Tubing at Ski Bowl

January 12, 2012 (Updated December 6, 2016)

If you want to have winter fun but you’re not into downhill skiing or snowboarding, tubing is perfectfor its ease and simplicity — plus, it’s perfect for youngsters and those young at heart.

On a sunlit day without a cloud in the sky, the crowds at Ski Bowl East near Mt Hood were eager for action on the groomed tubing hill. Ski Bowl Manager, Sean Maloy, noted with a smile, “It’s more fun than any one person deserves, so they usually bring lots of friends!”

Judging by the line-up of enthusiastic visitors, Maloy seemed to be right! Winter tubing has become popular recreation at Ski Bowl and other snow park sites around Mt Hood.vvIn fact, Ski Bowl draws as many tubing enthusiasts as skiers to the nearby slopes.


“Snow play has taken off,” said Maloy. “You don’t need lessons or pieces of sophisticated equipment to ride a tube. You just come out and have fun and now the secret’s out!”

At Ski Bowl East, you not only ride a comfy cushioned seat atop a vinyl-wrapped inner tube, complete with handles and a towrope, but you can enjoy an easy tow up the hill or try the new escalator style, stand-up ride back to the top.

“From small kids up to adults, tubing is a good family oriented activity where everyone can hang out, socialize and spend the day together.”

At the nearby snow park hillside “Snow Bunny,” (managed by the Summit Ski Area,) you will find less grooming and a rental shack where you pick up an old fashioned inner tire tube.  It’s a great place for large groups,” added Fisher. “They have their own space and it is more affordable. We get a lot of church groups that come out to Snow Bunny and play all day long.”

If you wish to “free lance” and find a hill to call your own in the Mt Hood Forest, be cautious of the site you choose. Hillsides are usually heavily wooded and not groomed at all.  One exception is the Littlejohn Sno-Park in the Mt Hood National Forest that’s located along Highway 35 less than 10 miles from Government Camp.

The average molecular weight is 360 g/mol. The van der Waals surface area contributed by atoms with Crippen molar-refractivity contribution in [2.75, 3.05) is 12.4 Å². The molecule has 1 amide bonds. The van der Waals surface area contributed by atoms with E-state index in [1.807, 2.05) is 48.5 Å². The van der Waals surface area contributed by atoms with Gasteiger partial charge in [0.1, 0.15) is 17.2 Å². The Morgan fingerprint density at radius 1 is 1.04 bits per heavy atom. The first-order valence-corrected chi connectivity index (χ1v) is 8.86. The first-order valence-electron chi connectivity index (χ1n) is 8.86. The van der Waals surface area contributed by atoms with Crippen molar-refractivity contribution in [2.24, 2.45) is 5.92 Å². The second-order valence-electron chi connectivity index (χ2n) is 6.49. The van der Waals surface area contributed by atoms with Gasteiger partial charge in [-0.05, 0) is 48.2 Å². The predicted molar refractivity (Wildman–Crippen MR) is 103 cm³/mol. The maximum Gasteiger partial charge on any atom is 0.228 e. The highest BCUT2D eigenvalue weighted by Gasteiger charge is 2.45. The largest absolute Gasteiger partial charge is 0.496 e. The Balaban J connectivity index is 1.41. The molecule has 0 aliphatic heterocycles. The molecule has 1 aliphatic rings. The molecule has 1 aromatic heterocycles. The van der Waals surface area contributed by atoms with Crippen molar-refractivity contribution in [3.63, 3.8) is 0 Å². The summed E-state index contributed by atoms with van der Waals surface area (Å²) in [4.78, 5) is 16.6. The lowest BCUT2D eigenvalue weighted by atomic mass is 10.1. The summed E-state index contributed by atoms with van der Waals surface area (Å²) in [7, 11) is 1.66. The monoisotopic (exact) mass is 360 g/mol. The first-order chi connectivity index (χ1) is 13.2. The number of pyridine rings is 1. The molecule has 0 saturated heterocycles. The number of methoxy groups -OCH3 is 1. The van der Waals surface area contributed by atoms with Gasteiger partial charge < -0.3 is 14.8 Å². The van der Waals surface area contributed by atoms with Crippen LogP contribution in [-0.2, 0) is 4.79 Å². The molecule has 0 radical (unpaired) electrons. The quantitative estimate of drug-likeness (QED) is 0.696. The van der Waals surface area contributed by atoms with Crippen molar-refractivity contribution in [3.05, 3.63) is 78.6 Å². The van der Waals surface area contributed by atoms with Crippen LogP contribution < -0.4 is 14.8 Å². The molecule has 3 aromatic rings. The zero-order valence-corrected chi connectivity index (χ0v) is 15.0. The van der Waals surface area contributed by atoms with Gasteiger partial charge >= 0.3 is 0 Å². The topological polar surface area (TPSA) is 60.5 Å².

Adjacent to the parking lot look for a ‘sled at your own risk’ sign that marks important rules should you choose to slide down the site’s steep slope.  Climb the highway back up to White River West Sno-Park and enjoy a spacious and popular play area.  It’s a great site for snow play and it is where Devan Schwartz, a guide with “Adventures Without Limits”, brings newcomers for a hike along the  eastern approach to Mt Hood.

“It’s one of the more popular destinations and just a few miles past Government Camp,” noted Schwartz. “Everything from inner tubing to snow shoeing to backcountry skiing happens up this way.”

You’ll also find plenty of elbowroom and a stunning view to the mountain that makes the snowshoe effort so worth your time. And that is the point – get out there and explore the Mt Hood National Forest in winter.  “When we get fresh snow – and we will,” added Ski Bowl’s Troy Fisher. “It’s a good getaway and feels a world away.”

A Sno-Park Permit is required in most snow play areas. The money from the sale of the permits offsets the cost of snow removal along roadways and parking areas.   Something else to keep in mind: Winter is “weather fickle!” and the snow level can rise and falls thousands of feet each week, so check snow conditions and the weather forecast before you head for the hills.

About The

Grant McOmie
Grant McOmie is a Pacific Northwest broadcast journalist, teacher and author who writes and produces stories and special programs about the people, places, outdoor activities and environmental issues of the Pacific Northwest. A fifth generation Oregon native, Grant’s roots run deepest in the central Oregon region near Prineville and Redmond where his family continues to live.

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